A DNA nucleotide consists of one of the nitrogenous bases adenine, thymine, cytosine or guanine, the sugar deoxyribose, and a phosphate group. Uracil and the sugar ribose are components of RNA nucleotides. In RNA, adenine pairs with uracil U. Chromosome replication occurs during S phase of the cell cycle and involves both DNA syn- thesis and histone synthesis to form chromatin. The timing of replication is related to the chromatin structure.
An inactive gene packaged as het- erochromatin is replicated late in S phase e. An active gene packaged as euchromatin is replicated early in S phase e.
However, in other cell types e. Replication is described as semiconservative which means that a molecule of double helix DNA contains one intact parental DNA strand and one newly synthesized DNA strand. Chromosome replication begins at specific nucleotide sequences located throughout the chromosome called replication origins.
Normally, the S phase of the mammalian cell cycle is 8 hours. DNA helicase recognizes the replication origin and opens up the double helix at that site, forming a replication bubble with a replication fork at each end. The stability of the replication fork is maintained by single-stranded binding proteins.
A replication fork contains a: Okazaki fragments end when they run into a downstream RNA primer. The anti-neoplastic drugs camptothecins e. The anti-microbial drugs quinolones e. The kb TTAGGG n array is preceded by kb of telomere— associated repeats before any unique sequence is found.
The telomere allows replication of linear DNA to its full length. This problem of lagging strand shortening is solved by a special RNA-directed DNA poly- merase or reverse transcriptase called telomerase which has a RNA and protein component. Thus, the lagging strand is lengthened.
DNA ligase joins the repeats to the lagging strand and a nuclease cleaves the ends to form double helix DNA with flush ends. Telomerase is NOT utilized by a majority of normal somatic cells, so that chromosomes nor- mally get successively shorter after each replication; this contributes to the finite lifespan of the cell.
Telomerase is utilized by stems cells and neoplastic cells so that chromosomes remain per- petually long. Telomerase may play a clinical role in aging and cancer. Chromosomal breakage refers to breaks in chromosomes due to sunlight or ultraviolet irra- diation, ionizing irradiation, DNA cross-linking agents, or DNA damaging agents.
These insults may cause depurination of DNA, deamination of cytosine to uracil, or pyrimidine dimer- ization, which must be repaired by DNA repair enzymes. The normal response to DNA damage is to stall the cell in the G1 phase of the cell cycle until the damage is repaired. Some the components of BASC include: The clinical importance of DNA repair enzymes is illustrated by some rare inherited diseases that involve genetic defects in DNA repair enzymes such as xeroderma pigmentosa XP , ataxia-telangiectasia, Fanconi anemia, Bloom syndrome, and hereditary nonpolyposis col- orectal cancer.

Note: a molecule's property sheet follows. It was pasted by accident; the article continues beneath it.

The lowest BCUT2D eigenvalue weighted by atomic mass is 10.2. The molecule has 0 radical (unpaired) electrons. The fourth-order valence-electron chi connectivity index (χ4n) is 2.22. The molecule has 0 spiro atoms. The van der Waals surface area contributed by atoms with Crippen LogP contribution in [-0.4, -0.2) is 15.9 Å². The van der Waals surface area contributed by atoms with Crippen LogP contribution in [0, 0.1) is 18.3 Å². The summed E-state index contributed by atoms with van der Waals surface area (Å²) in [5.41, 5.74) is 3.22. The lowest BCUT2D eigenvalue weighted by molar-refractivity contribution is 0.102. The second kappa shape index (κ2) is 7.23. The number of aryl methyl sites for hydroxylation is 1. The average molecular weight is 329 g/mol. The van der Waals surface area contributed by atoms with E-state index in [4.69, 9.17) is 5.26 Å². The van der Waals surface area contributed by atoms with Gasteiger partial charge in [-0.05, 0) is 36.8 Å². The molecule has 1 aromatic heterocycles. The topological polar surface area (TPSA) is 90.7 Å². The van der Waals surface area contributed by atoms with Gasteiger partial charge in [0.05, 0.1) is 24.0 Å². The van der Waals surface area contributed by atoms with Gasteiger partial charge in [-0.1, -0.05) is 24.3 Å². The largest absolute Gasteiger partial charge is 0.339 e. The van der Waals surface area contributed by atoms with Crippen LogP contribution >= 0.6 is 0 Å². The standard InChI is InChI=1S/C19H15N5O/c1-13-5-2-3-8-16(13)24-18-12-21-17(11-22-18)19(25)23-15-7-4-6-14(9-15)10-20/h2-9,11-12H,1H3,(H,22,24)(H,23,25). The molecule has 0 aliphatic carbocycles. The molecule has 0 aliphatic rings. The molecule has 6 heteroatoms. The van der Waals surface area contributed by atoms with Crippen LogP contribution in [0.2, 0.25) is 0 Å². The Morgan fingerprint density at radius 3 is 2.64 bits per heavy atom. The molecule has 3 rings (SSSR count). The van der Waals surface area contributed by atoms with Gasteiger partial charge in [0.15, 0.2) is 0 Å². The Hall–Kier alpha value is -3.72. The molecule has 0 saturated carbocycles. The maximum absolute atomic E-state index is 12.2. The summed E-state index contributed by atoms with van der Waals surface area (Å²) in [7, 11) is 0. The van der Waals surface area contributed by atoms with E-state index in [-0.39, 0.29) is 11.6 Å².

Types of DNA damage include: This is the most frequent type of lesion and leaves the deoxyribose sugar-phos- phate with a missing purine base. Deamination of cytosine to uracil. About cytosines C per day are spontaneously deaminate to uracil U. If the U is not corrected back to a C, then upon replication instead of the occurrence of a correct C-G base pairing and U-A base pairing will occur instead.
Pyrimidine dimerization. Sunlight UV radiation can cause covalent linkage of adjacent pyrimidines forming for example, thymine dimers. Replication fork. This site is called a replication bubble RB. At both ends of a replication bubble a replication fork RF forms. DNA synthesis occurs in a bidirectional manner from each RF arrows. B Enlarged view of a RF at one end of the replication bubble.
C DNA syn- thesis on the lagging strand proceeds differently than on the leading strand. Finally, DNA ligase joins all the Okazaki fragments together. Human cells have a finite lifespan and this 3. Which one of the following is an accurate contributes to the aging process. Stem cells statement regarding chromosome replication? The reason for these observations is B It occurs during G1 in the cell cycle.
The chromosomes in stem cells and neo- 4. The leading strand of DNA in the replica- plastic cells do not generally shorten with tion fork is synthesized by which one of the each cell division.